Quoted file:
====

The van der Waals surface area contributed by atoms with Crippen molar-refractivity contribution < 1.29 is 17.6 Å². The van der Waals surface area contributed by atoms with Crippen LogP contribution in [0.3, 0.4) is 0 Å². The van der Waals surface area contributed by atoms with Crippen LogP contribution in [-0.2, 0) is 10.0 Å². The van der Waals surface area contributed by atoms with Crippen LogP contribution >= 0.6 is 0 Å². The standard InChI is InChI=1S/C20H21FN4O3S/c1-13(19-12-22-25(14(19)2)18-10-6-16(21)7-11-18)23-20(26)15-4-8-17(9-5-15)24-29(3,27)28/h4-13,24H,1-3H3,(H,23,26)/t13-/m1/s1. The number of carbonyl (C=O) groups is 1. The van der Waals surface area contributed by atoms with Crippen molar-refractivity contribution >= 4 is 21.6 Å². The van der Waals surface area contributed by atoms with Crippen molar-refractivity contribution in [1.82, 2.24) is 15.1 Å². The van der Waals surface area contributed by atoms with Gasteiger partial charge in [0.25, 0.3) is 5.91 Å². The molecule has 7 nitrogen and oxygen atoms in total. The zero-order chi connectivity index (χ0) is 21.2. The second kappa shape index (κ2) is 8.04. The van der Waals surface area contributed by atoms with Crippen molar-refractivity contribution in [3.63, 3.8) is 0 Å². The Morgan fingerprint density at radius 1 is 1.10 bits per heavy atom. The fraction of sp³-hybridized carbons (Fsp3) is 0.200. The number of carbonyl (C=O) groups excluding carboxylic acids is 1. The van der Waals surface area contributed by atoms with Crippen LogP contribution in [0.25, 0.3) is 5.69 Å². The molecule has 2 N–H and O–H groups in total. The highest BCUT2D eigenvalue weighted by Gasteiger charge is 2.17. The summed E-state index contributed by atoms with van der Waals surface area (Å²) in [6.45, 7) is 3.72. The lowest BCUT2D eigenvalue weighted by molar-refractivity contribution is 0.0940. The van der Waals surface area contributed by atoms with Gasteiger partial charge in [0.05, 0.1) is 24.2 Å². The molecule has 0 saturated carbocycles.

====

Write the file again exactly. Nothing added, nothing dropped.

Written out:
The van der Waals surface area contributed by atoms with Crippen molar-refractivity contribution < 1.29 is 17.6 Å². The van der Waals surface area contributed by atoms with Crippen LogP contribution in [0.3, 0.4) is 0 Å². The van der Waals surface area contributed by atoms with Crippen LogP contribution in [-0.2, 0) is 10.0 Å². The van der Waals surface area contributed by atoms with Crippen LogP contribution >= 0.6 is 0 Å². The standard InChI is InChI=1S/C20H21FN4O3S/c1-13(19-12-22-25(14(19)2)18-10-6-16(21)7-11-18)23-20(26)15-4-8-17(9-5-15)24-29(3,27)28/h4-13,24H,1-3H3,(H,23,26)/t13-/m1/s1. The number of carbonyl (C=O) groups is 1. The van der Waals surface area contributed by atoms with Crippen molar-refractivity contribution >= 4 is 21.6 Å². The van der Waals surface area contributed by atoms with Crippen molar-refractivity contribution in [1.82, 2.24) is 15.1 Å². The van der Waals surface area contributed by atoms with Gasteiger partial charge in [0.25, 0.3) is 5.91 Å². The molecule has 7 nitrogen and oxygen atoms in total. The zero-order chi connectivity index (χ0) is 21.2. The second kappa shape index (κ2) is 8.04. The van der Waals surface area contributed by atoms with Crippen molar-refractivity contribution in [3.63, 3.8) is 0 Å². The Morgan fingerprint density at radius 1 is 1.10 bits per heavy atom. The fraction of sp³-hybridized carbons (Fsp3) is 0.200. The number of carbonyl (C=O) groups excluding carboxylic acids is 1. The van der Waals surface area contributed by atoms with Crippen LogP contribution in [0.25, 0.3) is 5.69 Å². The molecule has 2 N–H and O–H groups in total. The highest BCUT2D eigenvalue weighted by Gasteiger charge is 2.17. The summed E-state index contributed by atoms with van der Waals surface area (Å²) in [6.45, 7) is 3.72. The lowest BCUT2D eigenvalue weighted by molar-refractivity contribution is 0.0940. The van der Waals surface area contributed by atoms with Gasteiger partial charge in [0.05, 0.1) is 24.2 Å². The molecule has 0 saturated carbocycles.